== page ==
“Speaking Arabic, but reading in English” an empirical study

Speaking Arabic, but reading in English: A description of first and second language use by AUB students
This paper was presented at AUB, in the Spring 2014, and was prepared by Yasmina Jraissati, Nadiya Slobodenyuk, Lama Ghanem


The current paper presents an analysis of individual linguistic history and self-rated proficiency of first (L1), second (L2), and third language (L3) on a sample of 79 AUB students. Continue reading

Arabic literature: what acquiring editors should know

This piece was commissioned and published by BookBrunch, Special issue for the Sharjah Book Fair, November 2014, and re-published by Publishers’ weekly.

In the spring of 2014, Ahmad Saadawi’s book Frankenstein in Baghdad was awarded the International Prize for Arab Fiction, also known as the Arab Booker. It is a novel of a kind quite different from the ones generally acclaimed by the public or by critics, and from those that have come to me for consideration in the past few years. Whatever its originality or flaws, its being awarded the IPAF could be the sign of an interesting change to come.
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Reaching out to ‘invisible’ readers

This article was commissioned by BookBrunch for its special issue on Sharjah International Book Fair 2013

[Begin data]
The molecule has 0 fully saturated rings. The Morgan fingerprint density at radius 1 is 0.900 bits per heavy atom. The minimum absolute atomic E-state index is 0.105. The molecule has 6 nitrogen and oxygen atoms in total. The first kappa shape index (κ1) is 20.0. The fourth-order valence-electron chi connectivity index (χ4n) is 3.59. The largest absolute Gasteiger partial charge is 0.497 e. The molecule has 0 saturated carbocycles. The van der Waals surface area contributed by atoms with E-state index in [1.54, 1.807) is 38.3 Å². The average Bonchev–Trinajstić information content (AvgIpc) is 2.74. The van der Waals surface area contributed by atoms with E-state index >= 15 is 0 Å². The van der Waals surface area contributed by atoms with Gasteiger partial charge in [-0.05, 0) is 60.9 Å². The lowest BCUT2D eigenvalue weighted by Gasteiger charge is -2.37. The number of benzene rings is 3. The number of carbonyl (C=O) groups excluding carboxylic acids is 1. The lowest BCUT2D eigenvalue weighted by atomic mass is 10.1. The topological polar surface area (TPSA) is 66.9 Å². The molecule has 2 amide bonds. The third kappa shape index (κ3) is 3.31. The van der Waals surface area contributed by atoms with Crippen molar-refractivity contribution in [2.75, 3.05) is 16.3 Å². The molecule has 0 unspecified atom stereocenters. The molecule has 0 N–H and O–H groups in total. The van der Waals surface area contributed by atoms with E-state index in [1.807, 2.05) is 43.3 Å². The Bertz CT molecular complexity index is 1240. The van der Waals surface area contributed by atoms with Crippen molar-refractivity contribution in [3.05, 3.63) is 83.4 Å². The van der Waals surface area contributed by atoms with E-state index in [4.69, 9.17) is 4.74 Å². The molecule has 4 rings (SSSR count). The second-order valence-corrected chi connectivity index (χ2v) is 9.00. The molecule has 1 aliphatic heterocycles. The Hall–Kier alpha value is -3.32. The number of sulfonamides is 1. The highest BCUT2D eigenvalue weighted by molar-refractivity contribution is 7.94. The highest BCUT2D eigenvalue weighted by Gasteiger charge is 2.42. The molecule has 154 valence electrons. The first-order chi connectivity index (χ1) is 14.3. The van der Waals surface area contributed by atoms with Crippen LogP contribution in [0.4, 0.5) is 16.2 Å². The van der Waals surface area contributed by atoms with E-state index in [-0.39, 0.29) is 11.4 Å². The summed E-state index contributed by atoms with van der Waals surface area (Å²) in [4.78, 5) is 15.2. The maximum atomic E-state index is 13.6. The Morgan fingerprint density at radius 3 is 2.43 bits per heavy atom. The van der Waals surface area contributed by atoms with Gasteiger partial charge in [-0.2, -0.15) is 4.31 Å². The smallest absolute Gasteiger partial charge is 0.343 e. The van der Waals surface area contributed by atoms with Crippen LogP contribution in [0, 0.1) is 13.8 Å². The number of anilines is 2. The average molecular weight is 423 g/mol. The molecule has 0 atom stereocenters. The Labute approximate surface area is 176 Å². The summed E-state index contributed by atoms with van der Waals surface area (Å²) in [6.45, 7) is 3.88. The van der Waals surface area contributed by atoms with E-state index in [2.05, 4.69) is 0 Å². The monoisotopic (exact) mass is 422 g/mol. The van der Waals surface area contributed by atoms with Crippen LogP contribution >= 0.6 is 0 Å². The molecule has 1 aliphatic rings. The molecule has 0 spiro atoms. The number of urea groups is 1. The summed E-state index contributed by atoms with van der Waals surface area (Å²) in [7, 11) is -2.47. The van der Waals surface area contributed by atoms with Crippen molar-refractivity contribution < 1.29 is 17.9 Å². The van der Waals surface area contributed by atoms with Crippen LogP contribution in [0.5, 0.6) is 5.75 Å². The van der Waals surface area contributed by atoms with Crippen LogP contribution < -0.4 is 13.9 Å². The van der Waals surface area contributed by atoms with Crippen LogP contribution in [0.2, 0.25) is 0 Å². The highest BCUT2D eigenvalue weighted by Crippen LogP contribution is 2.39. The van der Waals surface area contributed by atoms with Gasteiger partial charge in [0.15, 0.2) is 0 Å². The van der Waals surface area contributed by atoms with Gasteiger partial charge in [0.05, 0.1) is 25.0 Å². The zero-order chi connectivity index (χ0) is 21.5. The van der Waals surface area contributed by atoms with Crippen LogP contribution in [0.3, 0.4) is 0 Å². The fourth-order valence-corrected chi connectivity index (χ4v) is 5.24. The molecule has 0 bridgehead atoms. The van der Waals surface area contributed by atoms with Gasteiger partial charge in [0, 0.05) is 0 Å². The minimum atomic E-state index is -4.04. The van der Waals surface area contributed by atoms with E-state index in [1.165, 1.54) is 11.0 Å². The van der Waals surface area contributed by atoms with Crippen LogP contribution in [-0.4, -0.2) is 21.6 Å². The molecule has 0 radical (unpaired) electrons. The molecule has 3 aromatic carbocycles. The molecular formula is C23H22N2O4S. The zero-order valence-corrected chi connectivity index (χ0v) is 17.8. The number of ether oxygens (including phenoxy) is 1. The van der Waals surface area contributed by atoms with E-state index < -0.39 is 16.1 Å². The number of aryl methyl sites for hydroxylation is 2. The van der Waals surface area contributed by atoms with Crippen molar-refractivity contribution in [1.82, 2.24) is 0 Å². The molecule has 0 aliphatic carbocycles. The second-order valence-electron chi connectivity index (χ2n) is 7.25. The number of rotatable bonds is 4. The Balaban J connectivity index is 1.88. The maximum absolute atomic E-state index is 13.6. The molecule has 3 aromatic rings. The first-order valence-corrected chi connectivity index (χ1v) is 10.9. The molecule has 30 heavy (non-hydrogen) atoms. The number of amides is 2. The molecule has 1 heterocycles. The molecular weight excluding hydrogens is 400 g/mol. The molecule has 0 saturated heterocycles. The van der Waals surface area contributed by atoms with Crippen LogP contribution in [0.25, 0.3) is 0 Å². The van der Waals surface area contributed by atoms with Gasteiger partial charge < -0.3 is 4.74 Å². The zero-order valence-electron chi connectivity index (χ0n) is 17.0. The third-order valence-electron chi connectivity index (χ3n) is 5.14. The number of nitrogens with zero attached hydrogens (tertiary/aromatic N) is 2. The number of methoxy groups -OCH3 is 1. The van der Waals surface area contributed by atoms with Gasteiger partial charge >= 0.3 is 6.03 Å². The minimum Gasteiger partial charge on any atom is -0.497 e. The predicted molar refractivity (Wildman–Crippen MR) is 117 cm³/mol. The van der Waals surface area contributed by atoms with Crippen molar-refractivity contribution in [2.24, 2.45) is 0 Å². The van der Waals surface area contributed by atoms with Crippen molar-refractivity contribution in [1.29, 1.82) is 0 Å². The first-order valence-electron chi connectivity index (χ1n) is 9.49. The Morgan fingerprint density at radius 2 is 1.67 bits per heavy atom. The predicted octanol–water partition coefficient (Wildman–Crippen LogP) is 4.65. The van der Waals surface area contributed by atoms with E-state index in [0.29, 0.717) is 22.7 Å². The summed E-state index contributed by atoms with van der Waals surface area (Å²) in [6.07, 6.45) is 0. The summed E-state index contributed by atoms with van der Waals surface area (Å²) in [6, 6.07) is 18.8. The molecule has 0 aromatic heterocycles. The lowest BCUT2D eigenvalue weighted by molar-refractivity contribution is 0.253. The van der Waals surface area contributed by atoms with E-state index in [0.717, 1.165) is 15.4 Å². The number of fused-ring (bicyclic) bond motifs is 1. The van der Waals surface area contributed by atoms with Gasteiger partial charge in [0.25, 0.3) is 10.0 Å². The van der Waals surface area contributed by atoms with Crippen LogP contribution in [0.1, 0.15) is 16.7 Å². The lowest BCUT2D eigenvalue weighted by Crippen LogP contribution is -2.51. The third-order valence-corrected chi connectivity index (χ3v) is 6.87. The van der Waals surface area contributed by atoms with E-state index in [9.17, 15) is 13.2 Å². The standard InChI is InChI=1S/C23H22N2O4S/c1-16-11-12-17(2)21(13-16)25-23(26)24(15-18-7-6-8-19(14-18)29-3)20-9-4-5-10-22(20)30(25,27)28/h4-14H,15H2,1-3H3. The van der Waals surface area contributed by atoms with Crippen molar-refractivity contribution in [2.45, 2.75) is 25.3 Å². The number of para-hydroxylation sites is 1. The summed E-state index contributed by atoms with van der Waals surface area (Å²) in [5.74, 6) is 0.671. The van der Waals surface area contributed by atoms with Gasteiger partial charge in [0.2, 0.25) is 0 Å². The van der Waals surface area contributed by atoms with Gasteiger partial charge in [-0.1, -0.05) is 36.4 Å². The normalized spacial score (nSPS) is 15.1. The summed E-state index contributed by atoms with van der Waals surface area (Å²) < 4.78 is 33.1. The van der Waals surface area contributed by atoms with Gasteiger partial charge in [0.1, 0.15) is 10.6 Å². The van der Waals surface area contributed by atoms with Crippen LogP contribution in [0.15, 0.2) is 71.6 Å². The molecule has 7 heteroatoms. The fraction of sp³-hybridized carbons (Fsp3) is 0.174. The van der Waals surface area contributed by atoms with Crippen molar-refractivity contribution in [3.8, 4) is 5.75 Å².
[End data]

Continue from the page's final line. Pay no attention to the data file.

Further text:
Arab books face numerous challenges, and Arab publishers consistently invoke the following, in order of priority: piracy, lack of systematic distribution channels, censorship, and differences in purchasing power across countries. Today, while some difficulties may have increased, others have eased. Continue reading

Selling Arabic fiction rights: it’s what’s inside that counts

This article was commissioned by Bookbrunch for the Sharjah International Book Fair, November 2012.
This is the unabridged version.

When asked about the challenges of selling world translation rights of Arabic fiction, one’s first response is naturally always focused on the potential acquirers. It is a fact that Arabic is not widely read in the international publishing industry, and this indubitably has consequences on the access non-Arab publishers have to Arabic literature. There also are other deeper factors that have to do with the relationship each individual editor may have with what he believes to be the ‘Arab world’. Continue reading


Color in movie posters – and other great visualizations

“I downloaded ~ 35k thumbnailed-size images (yay wget — “The Social Network” inspired me to not use curl) from a site that has a lot of movie posters online. I then grouped the movie posters by the year in which the movie they promoted was released. For each year, I counted the total number of pixels for each colour in the year. After normalizing and converting to HSL coordinates, I generated the above visualizations. Continue reading


Who is the author of this book of tweets?

Written for and published by Publishing perspectives, @pubperspectives by Yasmina Jraissati

On the eve of their fifth birthday, Twitter published some remarkable stats. On average per day: 140 million tweets and 460,000 new accounts. Without a doubt, we are living interesting times. The dematerialization of cultural products is in the process of revolutionizing the notion of “book”. User generated content, online publishing tools and mostly social media are empowering individuals both in the virtual world and on the streets, and appear to be in the process of revolutionizing the notion of “authorship”. Continue reading